Report from the National Institutes of Health Consensus Conference on the Diagnosis and Treatment of Attention Deficit Hyperactivity Disorder, Bethesda, MD, November 16-18, 1998. I attended the three day event including the press conference at the end.
Thirty one presenting experts gave it their best shot to 12 impartial scientists specifically not involved in the field of ADHD. In what had elements at times of an out of control town meeting, the jury decided that America has a major public health crisis of a disorder that no one can clearly define or determine who exactly has it. Furthermore, while the jury concluded that Ritalin is probably safe and works to improve childrenís behavior and performance in the short term (14 months), the diagnostic threshold at which the benefits of Ritalin outweigh its risks is also undetermined.
I believe the conference represented a major disappointment to advocates of an either/or nature or nurture position on ADHD. The biologically oriented psychiatrists and self-help groups will have to closely review their statement ADHD is a neurobiological disorder because the NIH said that it remains unclear what causes ADHD. Anti-medication proponents and alternative treatment types were likely also disappointed (the panel said Ritalin was safe and effective on the short term) but probably less so because they couldnít have been expecting much from this convocation of mainstream researchers.
From my point of view, I was surprised that Eugene Arnold, reviewing the diet and alternative treatments was more neutral and supportive than I would have expected. Perhaps for children under five with symptoms, there is enough evidence to suggest an additive elimination diet. For all other alternative therapies Arnold simply said there was not enough evidence to support their use but neither could they be entirely written off. My concern is two fold. Iím ready to support some diet changes in younger children but I imagine that opens the door to major dietary strategies for all children and I still donít believe the evidence justifies the effort. More good use of parental and family energies could be spent on getting Johnny to pick up his toys rather than keeping him from eating a candy bar (I expect a wave of angry email for that statement). The call for more research was expected but it is very hard to prove a negative (e.g. diet doesnít work). For support look up Mark Wolraich's very good studies on sugar and ADHD or check out the alternative therapy section in the Ritalin Nation chapter of Running on Ritalin.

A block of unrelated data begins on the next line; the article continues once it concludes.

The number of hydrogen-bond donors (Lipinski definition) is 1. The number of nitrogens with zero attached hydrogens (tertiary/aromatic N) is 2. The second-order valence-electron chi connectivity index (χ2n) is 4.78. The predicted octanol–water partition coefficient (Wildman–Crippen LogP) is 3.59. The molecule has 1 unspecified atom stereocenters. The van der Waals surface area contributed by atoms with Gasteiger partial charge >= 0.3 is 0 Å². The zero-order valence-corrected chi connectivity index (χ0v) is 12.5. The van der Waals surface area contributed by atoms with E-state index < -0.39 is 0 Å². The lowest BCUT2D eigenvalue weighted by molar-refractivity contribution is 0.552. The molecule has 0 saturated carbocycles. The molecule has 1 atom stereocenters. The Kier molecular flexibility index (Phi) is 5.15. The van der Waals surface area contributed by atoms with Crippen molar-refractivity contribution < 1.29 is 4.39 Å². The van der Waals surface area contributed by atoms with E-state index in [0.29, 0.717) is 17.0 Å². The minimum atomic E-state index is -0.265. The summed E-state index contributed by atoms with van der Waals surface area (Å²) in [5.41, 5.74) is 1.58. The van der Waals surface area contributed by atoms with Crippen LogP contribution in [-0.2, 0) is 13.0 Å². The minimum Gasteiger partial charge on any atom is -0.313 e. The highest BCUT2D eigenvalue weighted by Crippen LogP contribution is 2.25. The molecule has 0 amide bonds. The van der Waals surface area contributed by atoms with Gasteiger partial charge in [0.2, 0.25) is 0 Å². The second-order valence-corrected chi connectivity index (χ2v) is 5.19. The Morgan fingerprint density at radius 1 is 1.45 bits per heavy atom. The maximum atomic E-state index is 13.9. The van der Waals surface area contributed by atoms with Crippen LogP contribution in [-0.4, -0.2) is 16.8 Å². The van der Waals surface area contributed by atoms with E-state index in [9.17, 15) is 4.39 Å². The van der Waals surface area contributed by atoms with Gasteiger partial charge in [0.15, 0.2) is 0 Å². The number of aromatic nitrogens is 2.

The other new information was a bit more disturbing. Once again animal studies showing changes to the synapses of their brains on exposure to Ritalin were presented. Rat and other animal studies also demonstrate that pre-exposure to Ritalin sensitized these animals to later addict faster and harder to Ritalin when offered the opportunity to self-administer the drug (an animal addiction model). Nadine Lambert attempted to show that in her prospective study of following ADHD children into adolescence more children who took Ritalin used cocaine as teenagers compared to those who didnít take Ritalin. Unfortunately her presentation (and data) were unconvincing.
Nevertheless, the animal studies are of concern. The brain studies may not be comparable to humans (for example thalidomide didnít affect pregnant rats but had a devastating effect on humans or the carcinogenic effect of Ritalin on rat livers simply hasn't panned out in the human experience with the drug). And the meaningful clinical effect that early exposure to Ritalin in childhood predisposes to later stimulant addiction is either non-existent or very small. However, these studies do give pause and once again behoove the physician to weigh the immediate clear benefits from this and any medication with the known and unknown long-term risks of a drug. Primum non nocere - first do no harm.